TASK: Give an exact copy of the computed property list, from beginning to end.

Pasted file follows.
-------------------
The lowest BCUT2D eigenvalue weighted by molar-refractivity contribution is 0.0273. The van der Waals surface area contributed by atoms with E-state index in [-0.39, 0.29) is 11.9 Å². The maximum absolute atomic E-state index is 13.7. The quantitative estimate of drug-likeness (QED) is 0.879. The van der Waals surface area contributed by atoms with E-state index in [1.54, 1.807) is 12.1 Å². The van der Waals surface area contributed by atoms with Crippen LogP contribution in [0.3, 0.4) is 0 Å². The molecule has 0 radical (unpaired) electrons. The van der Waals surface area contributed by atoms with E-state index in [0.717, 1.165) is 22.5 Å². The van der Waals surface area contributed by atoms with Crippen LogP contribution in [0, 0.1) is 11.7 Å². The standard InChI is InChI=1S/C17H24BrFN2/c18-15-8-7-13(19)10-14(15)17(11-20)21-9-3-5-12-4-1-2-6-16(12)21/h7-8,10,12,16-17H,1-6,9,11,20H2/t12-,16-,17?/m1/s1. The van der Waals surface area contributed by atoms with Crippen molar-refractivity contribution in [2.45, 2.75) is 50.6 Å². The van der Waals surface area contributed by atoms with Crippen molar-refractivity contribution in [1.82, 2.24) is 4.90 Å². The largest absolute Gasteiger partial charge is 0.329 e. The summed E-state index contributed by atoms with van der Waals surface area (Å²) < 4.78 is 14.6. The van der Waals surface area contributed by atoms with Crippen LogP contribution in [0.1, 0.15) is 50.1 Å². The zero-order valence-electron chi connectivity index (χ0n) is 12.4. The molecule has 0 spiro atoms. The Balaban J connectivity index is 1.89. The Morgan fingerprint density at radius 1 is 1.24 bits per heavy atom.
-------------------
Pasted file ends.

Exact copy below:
The lowest BCUT2D eigenvalue weighted by molar-refractivity contribution is 0.0273. The van der Waals surface area contributed by atoms with E-state index in [-0.39, 0.29) is 11.9 Å². The maximum absolute atomic E-state index is 13.7. The quantitative estimate of drug-likeness (QED) is 0.879. The van der Waals surface area contributed by atoms with E-state index in [1.54, 1.807) is 12.1 Å². The van der Waals surface area contributed by atoms with Crippen LogP contribution in [0.3, 0.4) is 0 Å². The molecule has 0 radical (unpaired) electrons. The van der Waals surface area contributed by atoms with E-state index in [0.717, 1.165) is 22.5 Å². The van der Waals surface area contributed by atoms with Crippen LogP contribution in [0, 0.1) is 11.7 Å². The standard InChI is InChI=1S/C17H24BrFN2/c18-15-8-7-13(19)10-14(15)17(11-20)21-9-3-5-12-4-1-2-6-16(12)21/h7-8,10,12,16-17H,1-6,9,11,20H2/t12-,16-,17?/m1/s1. The van der Waals surface area contributed by atoms with Crippen molar-refractivity contribution in [2.45, 2.75) is 50.6 Å². The van der Waals surface area contributed by atoms with Crippen molar-refractivity contribution in [1.82, 2.24) is 4.90 Å². The largest absolute Gasteiger partial charge is 0.329 e. The summed E-state index contributed by atoms with van der Waals surface area (Å²) < 4.78 is 14.6. The van der Waals surface area contributed by atoms with Crippen LogP contribution in [0.1, 0.15) is 50.1 Å². The zero-order valence-electron chi connectivity index (χ0n) is 12.4. The molecule has 0 spiro atoms. The Balaban J connectivity index is 1.89. The Morgan fingerprint density at radius 1 is 1.24 bits per heavy atom.